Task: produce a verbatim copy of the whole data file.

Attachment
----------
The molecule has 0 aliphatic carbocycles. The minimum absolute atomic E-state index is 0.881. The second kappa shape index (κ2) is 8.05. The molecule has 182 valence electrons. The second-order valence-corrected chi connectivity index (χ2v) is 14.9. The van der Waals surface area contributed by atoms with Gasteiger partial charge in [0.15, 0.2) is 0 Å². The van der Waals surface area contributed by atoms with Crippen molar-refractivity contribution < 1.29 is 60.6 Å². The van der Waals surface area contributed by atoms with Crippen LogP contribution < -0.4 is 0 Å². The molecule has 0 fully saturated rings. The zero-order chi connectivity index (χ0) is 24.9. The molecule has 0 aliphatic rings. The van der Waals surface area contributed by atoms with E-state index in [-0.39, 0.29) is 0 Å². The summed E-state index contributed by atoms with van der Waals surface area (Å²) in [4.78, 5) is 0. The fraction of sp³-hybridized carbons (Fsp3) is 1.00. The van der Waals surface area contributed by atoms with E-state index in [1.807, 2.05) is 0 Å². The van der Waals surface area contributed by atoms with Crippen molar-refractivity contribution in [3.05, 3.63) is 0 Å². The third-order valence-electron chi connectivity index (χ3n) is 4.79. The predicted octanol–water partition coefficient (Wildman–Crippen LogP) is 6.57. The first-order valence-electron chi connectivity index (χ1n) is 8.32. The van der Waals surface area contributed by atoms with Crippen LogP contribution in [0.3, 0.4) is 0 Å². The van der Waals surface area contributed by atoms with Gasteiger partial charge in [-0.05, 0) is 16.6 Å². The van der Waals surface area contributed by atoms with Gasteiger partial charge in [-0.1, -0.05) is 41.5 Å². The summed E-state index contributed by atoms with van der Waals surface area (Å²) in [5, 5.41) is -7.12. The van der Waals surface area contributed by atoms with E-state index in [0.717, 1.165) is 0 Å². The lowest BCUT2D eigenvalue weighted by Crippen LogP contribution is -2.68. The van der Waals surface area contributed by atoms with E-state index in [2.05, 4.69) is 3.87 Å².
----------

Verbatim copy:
The molecule has 0 aliphatic carbocycles. The minimum absolute atomic E-state index is 0.881. The second kappa shape index (κ2) is 8.05. The molecule has 182 valence electrons. The second-order valence-corrected chi connectivity index (χ2v) is 14.9. The van der Waals surface area contributed by atoms with Gasteiger partial charge in [0.15, 0.2) is 0 Å². The van der Waals surface area contributed by atoms with Crippen molar-refractivity contribution < 1.29 is 60.6 Å². The van der Waals surface area contributed by atoms with Crippen LogP contribution < -0.4 is 0 Å². The molecule has 0 fully saturated rings. The zero-order chi connectivity index (χ0) is 24.9. The molecule has 0 aliphatic rings. The van der Waals surface area contributed by atoms with E-state index in [-0.39, 0.29) is 0 Å². The summed E-state index contributed by atoms with van der Waals surface area (Å²) in [4.78, 5) is 0. The fraction of sp³-hybridized carbons (Fsp3) is 1.00. The van der Waals surface area contributed by atoms with E-state index in [1.807, 2.05) is 0 Å². The van der Waals surface area contributed by atoms with Crippen molar-refractivity contribution in [3.05, 3.63) is 0 Å². The third-order valence-electron chi connectivity index (χ3n) is 4.79. The predicted octanol–water partition coefficient (Wildman–Crippen LogP) is 6.57. The first-order valence-electron chi connectivity index (χ1n) is 8.32. The van der Waals surface area contributed by atoms with Crippen LogP contribution in [0.3, 0.4) is 0 Å². The van der Waals surface area contributed by atoms with Gasteiger partial charge in [-0.05, 0) is 16.6 Å². The van der Waals surface area contributed by atoms with Gasteiger partial charge in [-0.1, -0.05) is 41.5 Å². The summed E-state index contributed by atoms with van der Waals surface area (Å²) in [5, 5.41) is -7.12. The van der Waals surface area contributed by atoms with E-state index in [0.717, 1.165) is 0 Å². The lowest BCUT2D eigenvalue weighted by Crippen LogP contribution is -2.68. The van der Waals surface area contributed by atoms with E-state index in [2.05, 4.69) is 3.87 Å².